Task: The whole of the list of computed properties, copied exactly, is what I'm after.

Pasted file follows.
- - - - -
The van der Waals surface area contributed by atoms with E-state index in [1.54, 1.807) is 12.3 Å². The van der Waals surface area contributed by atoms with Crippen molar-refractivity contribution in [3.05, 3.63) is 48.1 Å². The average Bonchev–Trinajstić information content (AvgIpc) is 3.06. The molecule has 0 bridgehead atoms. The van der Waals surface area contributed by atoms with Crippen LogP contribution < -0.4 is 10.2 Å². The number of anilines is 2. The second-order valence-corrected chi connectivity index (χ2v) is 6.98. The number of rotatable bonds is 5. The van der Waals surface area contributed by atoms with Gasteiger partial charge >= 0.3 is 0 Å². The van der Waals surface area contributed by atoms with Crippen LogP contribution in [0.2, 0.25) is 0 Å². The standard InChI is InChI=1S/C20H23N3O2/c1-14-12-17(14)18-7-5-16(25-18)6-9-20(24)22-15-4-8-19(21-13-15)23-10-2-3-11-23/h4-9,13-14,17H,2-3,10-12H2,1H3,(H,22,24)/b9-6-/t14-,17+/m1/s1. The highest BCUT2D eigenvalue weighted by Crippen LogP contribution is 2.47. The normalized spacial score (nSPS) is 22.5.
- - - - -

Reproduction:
The van der Waals surface area contributed by atoms with E-state index in [1.54, 1.807) is 12.3 Å². The van der Waals surface area contributed by atoms with Crippen molar-refractivity contribution in [3.05, 3.63) is 48.1 Å². The average Bonchev–Trinajstić information content (AvgIpc) is 3.06. The molecule has 0 bridgehead atoms. The van der Waals surface area contributed by atoms with Crippen LogP contribution < -0.4 is 10.2 Å². The number of anilines is 2. The second-order valence-corrected chi connectivity index (χ2v) is 6.98. The number of rotatable bonds is 5. The van der Waals surface area contributed by atoms with Gasteiger partial charge >= 0.3 is 0 Å². The van der Waals surface area contributed by atoms with Crippen LogP contribution in [0.2, 0.25) is 0 Å². The standard InChI is InChI=1S/C20H23N3O2/c1-14-12-17(14)18-7-5-16(25-18)6-9-20(24)22-15-4-8-19(21-13-15)23-10-2-3-11-23/h4-9,13-14,17H,2-3,10-12H2,1H3,(H,22,24)/b9-6-/t14-,17+/m1/s1. The highest BCUT2D eigenvalue weighted by Crippen LogP contribution is 2.47. The normalized spacial score (nSPS) is 22.5.